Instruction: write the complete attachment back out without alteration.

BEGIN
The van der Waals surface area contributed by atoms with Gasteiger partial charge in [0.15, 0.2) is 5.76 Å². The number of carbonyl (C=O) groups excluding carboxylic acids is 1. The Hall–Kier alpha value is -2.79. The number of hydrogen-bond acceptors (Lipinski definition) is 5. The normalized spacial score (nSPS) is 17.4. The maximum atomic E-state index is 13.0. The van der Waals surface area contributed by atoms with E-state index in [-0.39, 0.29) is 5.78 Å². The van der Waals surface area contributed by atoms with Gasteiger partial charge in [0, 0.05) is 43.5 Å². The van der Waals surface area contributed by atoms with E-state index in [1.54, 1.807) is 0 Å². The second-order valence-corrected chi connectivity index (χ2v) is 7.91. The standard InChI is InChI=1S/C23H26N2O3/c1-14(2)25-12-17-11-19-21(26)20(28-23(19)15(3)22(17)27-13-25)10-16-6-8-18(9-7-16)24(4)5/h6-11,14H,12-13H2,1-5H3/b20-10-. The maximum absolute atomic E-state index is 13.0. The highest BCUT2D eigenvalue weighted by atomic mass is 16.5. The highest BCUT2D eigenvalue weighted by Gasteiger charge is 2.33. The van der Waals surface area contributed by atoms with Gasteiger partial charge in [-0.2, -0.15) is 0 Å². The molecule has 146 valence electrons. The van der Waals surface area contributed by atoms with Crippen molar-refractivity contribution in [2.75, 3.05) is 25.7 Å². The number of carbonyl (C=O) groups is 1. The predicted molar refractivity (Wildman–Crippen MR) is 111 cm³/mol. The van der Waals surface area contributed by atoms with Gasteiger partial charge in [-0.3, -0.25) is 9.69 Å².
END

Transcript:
The van der Waals surface area contributed by atoms with Gasteiger partial charge in [0.15, 0.2) is 5.76 Å². The number of carbonyl (C=O) groups excluding carboxylic acids is 1. The Hall–Kier alpha value is -2.79. The number of hydrogen-bond acceptors (Lipinski definition) is 5. The normalized spacial score (nSPS) is 17.4. The maximum atomic E-state index is 13.0. The van der Waals surface area contributed by atoms with E-state index in [-0.39, 0.29) is 5.78 Å². The van der Waals surface area contributed by atoms with Gasteiger partial charge in [0, 0.05) is 43.5 Å². The van der Waals surface area contributed by atoms with E-state index in [1.54, 1.807) is 0 Å². The second-order valence-corrected chi connectivity index (χ2v) is 7.91. The standard InChI is InChI=1S/C23H26N2O3/c1-14(2)25-12-17-11-19-21(26)20(28-23(19)15(3)22(17)27-13-25)10-16-6-8-18(9-7-16)24(4)5/h6-11,14H,12-13H2,1-5H3/b20-10-. The maximum absolute atomic E-state index is 13.0. The highest BCUT2D eigenvalue weighted by atomic mass is 16.5. The highest BCUT2D eigenvalue weighted by Gasteiger charge is 2.33. The van der Waals surface area contributed by atoms with Gasteiger partial charge in [-0.2, -0.15) is 0 Å². The molecule has 146 valence electrons. The van der Waals surface area contributed by atoms with Crippen molar-refractivity contribution in [2.75, 3.05) is 25.7 Å². The number of carbonyl (C=O) groups is 1. The predicted molar refractivity (Wildman–Crippen MR) is 111 cm³/mol. The van der Waals surface area contributed by atoms with Gasteiger partial charge in [-0.3, -0.25) is 9.69 Å².